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Festival Coverage

Festival Coverage

TIFF 2019: ‘Tammy’s Always Dying’

By: Trevor Chartrand Former actress Amy Jo Johnson’s second directorial effort is Tammy’s Always Dying, an incredibly painful look at dysfunctional family dynamics.  The film explores the dark and unstable relationship between the understandably broken Catherine (Anastasia Phillips) and her suicidal mother Tammy (Felicity Huffman).

Festival Coverage

TIFF 2019: ‘Coppers’

In his documentary Coppers, Alan Zweig (15 Reasons To Live) interviews Canadian ex-police officers.  Occasionally, viewers are given the a ride-along perspective as the subjects drive around their formally patrolled turf and share some unforgettable stories.  Most of these interviewees can recall aged confrontations as if it happened hours before Zweig’s camera turned on.  For some, these cases have led to current wellness complications.  Along with riding shotgun, Zweig has also emulated the atmosphere of…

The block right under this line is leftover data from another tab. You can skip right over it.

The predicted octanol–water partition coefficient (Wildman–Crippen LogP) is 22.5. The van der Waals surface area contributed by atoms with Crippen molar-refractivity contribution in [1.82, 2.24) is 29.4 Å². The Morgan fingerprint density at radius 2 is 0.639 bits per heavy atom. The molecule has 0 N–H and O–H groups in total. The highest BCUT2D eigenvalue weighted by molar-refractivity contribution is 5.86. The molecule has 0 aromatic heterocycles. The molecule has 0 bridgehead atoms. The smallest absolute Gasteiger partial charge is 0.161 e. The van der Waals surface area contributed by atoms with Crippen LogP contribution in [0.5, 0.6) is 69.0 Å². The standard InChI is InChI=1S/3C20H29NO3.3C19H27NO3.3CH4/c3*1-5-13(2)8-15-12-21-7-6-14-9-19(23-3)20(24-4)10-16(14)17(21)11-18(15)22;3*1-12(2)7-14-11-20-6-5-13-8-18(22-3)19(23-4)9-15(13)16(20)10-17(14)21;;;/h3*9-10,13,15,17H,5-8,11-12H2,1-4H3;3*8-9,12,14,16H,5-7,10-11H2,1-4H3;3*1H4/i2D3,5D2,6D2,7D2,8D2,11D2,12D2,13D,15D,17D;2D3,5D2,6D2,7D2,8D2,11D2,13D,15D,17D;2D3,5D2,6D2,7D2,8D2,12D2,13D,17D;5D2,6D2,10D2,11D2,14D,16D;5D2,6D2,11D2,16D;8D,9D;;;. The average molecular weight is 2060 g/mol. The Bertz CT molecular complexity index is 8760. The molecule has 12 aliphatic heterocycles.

Festival Coverage

TIFF 2019: ‘The Twentieth Century’

Depending on who you ask, Canadian cinema may well be celebrating its 100th year this year and, despite the general dismay that it continues to attract from some, it is still very much able to be as innovative as any other national cinema.  Why the history lesson?  Because that may be the best way to introduce Matthew Rankin’s The Twentieth Century, at once a great addition to the Canadian cinematic canon and a bitter poisonous…

Festival Coverage

TIFF 2019: ‘The Lighthouse’

With The Witch, Robert Eggers showed the world that there were untold, new ways to tell horror stories.  So, what can someone who has already reinvented a genre do as a follow up?  Eggers decided to tell a new story based on the research of horrific authentic historical documents, and it works.

Festival Coverage

Hot Docs 2019: ‘Assholes: A Theory’

Assholes: A Theory (DIR. John Walker) After being inspired by Aaron James’ book Assholes: A Theory, documentarian/cinematographer John Walker set out to make a movie of the same name that would explore the lifestyle of the supremely arrogant.  The results are fairly satisfying, more or less, but it’s hard to make a case that the film is focused.